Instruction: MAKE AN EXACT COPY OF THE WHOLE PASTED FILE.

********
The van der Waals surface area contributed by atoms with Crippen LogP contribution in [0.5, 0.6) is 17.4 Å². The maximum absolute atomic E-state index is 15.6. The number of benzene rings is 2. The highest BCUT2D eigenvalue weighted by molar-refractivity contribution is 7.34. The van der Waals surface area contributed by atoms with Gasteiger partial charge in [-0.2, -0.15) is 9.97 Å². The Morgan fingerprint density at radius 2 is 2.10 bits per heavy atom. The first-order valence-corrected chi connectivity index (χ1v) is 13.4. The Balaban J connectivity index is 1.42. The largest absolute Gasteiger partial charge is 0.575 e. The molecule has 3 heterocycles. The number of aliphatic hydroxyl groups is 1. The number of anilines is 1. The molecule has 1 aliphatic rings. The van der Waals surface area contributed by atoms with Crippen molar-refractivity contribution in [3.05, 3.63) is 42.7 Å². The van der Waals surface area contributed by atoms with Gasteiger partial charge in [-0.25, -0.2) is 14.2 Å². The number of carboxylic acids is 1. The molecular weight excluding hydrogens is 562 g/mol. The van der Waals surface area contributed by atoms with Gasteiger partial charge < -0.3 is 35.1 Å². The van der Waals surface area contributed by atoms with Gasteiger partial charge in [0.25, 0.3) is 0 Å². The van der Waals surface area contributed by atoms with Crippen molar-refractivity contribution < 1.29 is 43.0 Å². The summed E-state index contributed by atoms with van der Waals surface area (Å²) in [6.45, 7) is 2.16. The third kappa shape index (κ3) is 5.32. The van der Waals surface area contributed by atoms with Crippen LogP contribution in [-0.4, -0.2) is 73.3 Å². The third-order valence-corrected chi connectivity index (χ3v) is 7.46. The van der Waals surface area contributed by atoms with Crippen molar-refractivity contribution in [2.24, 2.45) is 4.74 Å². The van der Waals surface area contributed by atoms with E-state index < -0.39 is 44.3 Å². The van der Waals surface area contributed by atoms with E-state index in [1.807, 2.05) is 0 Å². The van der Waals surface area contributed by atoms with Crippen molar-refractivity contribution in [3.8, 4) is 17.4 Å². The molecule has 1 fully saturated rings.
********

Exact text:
The van der Waals surface area contributed by atoms with Crippen LogP contribution in [0.5, 0.6) is 17.4 Å². The maximum absolute atomic E-state index is 15.6. The number of benzene rings is 2. The highest BCUT2D eigenvalue weighted by molar-refractivity contribution is 7.34. The van der Waals surface area contributed by atoms with Gasteiger partial charge in [-0.2, -0.15) is 9.97 Å². The Morgan fingerprint density at radius 2 is 2.10 bits per heavy atom. The first-order valence-corrected chi connectivity index (χ1v) is 13.4. The Balaban J connectivity index is 1.42. The largest absolute Gasteiger partial charge is 0.575 e. The molecule has 3 heterocycles. The number of aliphatic hydroxyl groups is 1. The number of anilines is 1. The molecule has 1 aliphatic rings. The van der Waals surface area contributed by atoms with Crippen molar-refractivity contribution in [3.05, 3.63) is 42.7 Å². The van der Waals surface area contributed by atoms with Gasteiger partial charge in [-0.25, -0.2) is 14.2 Å². The number of carboxylic acids is 1. The molecular weight excluding hydrogens is 562 g/mol. The van der Waals surface area contributed by atoms with Gasteiger partial charge < -0.3 is 35.1 Å². The van der Waals surface area contributed by atoms with Gasteiger partial charge in [0.25, 0.3) is 0 Å². The van der Waals surface area contributed by atoms with Crippen molar-refractivity contribution < 1.29 is 43.0 Å². The summed E-state index contributed by atoms with van der Waals surface area (Å²) in [6.45, 7) is 2.16. The third kappa shape index (κ3) is 5.32. The van der Waals surface area contributed by atoms with Crippen LogP contribution in [-0.4, -0.2) is 73.3 Å². The third-order valence-corrected chi connectivity index (χ3v) is 7.46. The van der Waals surface area contributed by atoms with Crippen molar-refractivity contribution in [2.24, 2.45) is 4.74 Å². The van der Waals surface area contributed by atoms with E-state index < -0.39 is 44.3 Å². The van der Waals surface area contributed by atoms with E-state index in [1.807, 2.05) is 0 Å². The van der Waals surface area contributed by atoms with Crippen molar-refractivity contribution in [3.8, 4) is 17.4 Å². The molecule has 1 fully saturated rings.